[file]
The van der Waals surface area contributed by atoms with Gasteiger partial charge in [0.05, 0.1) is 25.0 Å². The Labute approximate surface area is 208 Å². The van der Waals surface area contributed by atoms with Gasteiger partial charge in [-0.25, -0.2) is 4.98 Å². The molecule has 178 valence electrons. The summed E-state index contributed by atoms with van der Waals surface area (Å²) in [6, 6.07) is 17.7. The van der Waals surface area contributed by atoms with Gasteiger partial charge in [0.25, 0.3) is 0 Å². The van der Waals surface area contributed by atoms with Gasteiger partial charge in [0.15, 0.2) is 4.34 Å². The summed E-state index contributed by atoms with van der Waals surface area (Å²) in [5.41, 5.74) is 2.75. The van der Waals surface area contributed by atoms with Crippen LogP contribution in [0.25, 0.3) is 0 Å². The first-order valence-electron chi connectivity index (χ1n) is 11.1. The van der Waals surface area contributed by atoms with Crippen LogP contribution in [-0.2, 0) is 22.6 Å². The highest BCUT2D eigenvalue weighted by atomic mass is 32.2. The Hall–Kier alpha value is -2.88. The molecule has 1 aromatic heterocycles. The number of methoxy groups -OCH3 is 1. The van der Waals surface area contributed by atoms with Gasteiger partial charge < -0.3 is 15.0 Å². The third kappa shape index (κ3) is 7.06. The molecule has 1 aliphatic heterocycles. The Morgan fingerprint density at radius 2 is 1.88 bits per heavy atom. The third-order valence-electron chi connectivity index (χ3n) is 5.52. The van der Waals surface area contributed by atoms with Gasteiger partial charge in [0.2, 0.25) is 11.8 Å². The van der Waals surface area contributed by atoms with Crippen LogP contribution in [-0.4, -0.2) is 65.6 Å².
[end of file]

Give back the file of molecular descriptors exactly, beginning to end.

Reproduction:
The van der Waals surface area contributed by atoms with Gasteiger partial charge in [0.05, 0.1) is 25.0 Å². The Labute approximate surface area is 208 Å². The van der Waals surface area contributed by atoms with Gasteiger partial charge in [-0.25, -0.2) is 4.98 Å². The molecule has 178 valence electrons. The summed E-state index contributed by atoms with van der Waals surface area (Å²) in [6, 6.07) is 17.7. The van der Waals surface area contributed by atoms with Gasteiger partial charge in [0.25, 0.3) is 0 Å². The van der Waals surface area contributed by atoms with Gasteiger partial charge in [0.15, 0.2) is 4.34 Å². The summed E-state index contributed by atoms with van der Waals surface area (Å²) in [5.41, 5.74) is 2.75. The van der Waals surface area contributed by atoms with Crippen LogP contribution in [0.25, 0.3) is 0 Å². The first-order valence-electron chi connectivity index (χ1n) is 11.1. The van der Waals surface area contributed by atoms with Crippen LogP contribution in [-0.2, 0) is 22.6 Å². The highest BCUT2D eigenvalue weighted by atomic mass is 32.2. The Hall–Kier alpha value is -2.88. The molecule has 1 aromatic heterocycles. The number of methoxy groups -OCH3 is 1. The van der Waals surface area contributed by atoms with Gasteiger partial charge < -0.3 is 15.0 Å². The third kappa shape index (κ3) is 7.06. The molecule has 1 aliphatic heterocycles. The Morgan fingerprint density at radius 2 is 1.88 bits per heavy atom. The third-order valence-electron chi connectivity index (χ3n) is 5.52. The van der Waals surface area contributed by atoms with Gasteiger partial charge in [0.2, 0.25) is 11.8 Å². The van der Waals surface area contributed by atoms with Crippen LogP contribution in [-0.4, -0.2) is 65.6 Å².